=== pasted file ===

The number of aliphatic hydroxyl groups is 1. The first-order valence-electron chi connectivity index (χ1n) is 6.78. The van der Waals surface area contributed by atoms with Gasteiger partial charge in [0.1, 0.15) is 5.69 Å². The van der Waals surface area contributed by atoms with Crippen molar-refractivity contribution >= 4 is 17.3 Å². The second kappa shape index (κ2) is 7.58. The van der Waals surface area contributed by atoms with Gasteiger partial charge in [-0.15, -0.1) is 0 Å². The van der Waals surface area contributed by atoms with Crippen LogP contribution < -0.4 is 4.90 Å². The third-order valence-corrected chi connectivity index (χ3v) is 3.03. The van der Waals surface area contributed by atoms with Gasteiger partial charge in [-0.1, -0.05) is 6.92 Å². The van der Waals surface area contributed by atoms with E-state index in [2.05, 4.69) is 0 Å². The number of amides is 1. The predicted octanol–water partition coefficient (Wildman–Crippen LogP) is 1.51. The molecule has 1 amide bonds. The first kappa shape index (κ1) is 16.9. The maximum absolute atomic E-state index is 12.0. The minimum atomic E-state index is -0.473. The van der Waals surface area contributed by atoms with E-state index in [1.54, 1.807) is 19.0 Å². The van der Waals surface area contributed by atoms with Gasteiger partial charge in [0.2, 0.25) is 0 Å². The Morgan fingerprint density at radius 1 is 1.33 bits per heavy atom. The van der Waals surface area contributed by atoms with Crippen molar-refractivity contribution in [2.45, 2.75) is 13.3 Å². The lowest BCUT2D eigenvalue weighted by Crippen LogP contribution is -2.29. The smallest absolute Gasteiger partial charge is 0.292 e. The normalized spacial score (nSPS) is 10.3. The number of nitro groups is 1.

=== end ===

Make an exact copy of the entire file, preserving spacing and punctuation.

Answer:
The number of aliphatic hydroxyl groups is 1. The first-order valence-electron chi connectivity index (χ1n) is 6.78. The van der Waals surface area contributed by atoms with Gasteiger partial charge in [0.1, 0.15) is 5.69 Å². The van der Waals surface area contributed by atoms with Crippen molar-refractivity contribution >= 4 is 17.3 Å². The second kappa shape index (κ2) is 7.58. The van der Waals surface area contributed by atoms with Gasteiger partial charge in [-0.15, -0.1) is 0 Å². The van der Waals surface area contributed by atoms with Crippen LogP contribution < -0.4 is 4.90 Å². The third-order valence-corrected chi connectivity index (χ3v) is 3.03. The van der Waals surface area contributed by atoms with Gasteiger partial charge in [-0.1, -0.05) is 6.92 Å². The van der Waals surface area contributed by atoms with E-state index in [2.05, 4.69) is 0 Å². The number of amides is 1. The predicted octanol–water partition coefficient (Wildman–Crippen LogP) is 1.51. The molecule has 1 amide bonds. The first kappa shape index (κ1) is 16.9. The maximum absolute atomic E-state index is 12.0. The minimum atomic E-state index is -0.473. The van der Waals surface area contributed by atoms with E-state index in [1.54, 1.807) is 19.0 Å². The van der Waals surface area contributed by atoms with Gasteiger partial charge in [0.2, 0.25) is 0 Å². The Morgan fingerprint density at radius 1 is 1.33 bits per heavy atom. The van der Waals surface area contributed by atoms with Crippen molar-refractivity contribution in [2.45, 2.75) is 13.3 Å². The lowest BCUT2D eigenvalue weighted by Crippen LogP contribution is -2.29. The smallest absolute Gasteiger partial charge is 0.292 e. The normalized spacial score (nSPS) is 10.3. The number of nitro groups is 1.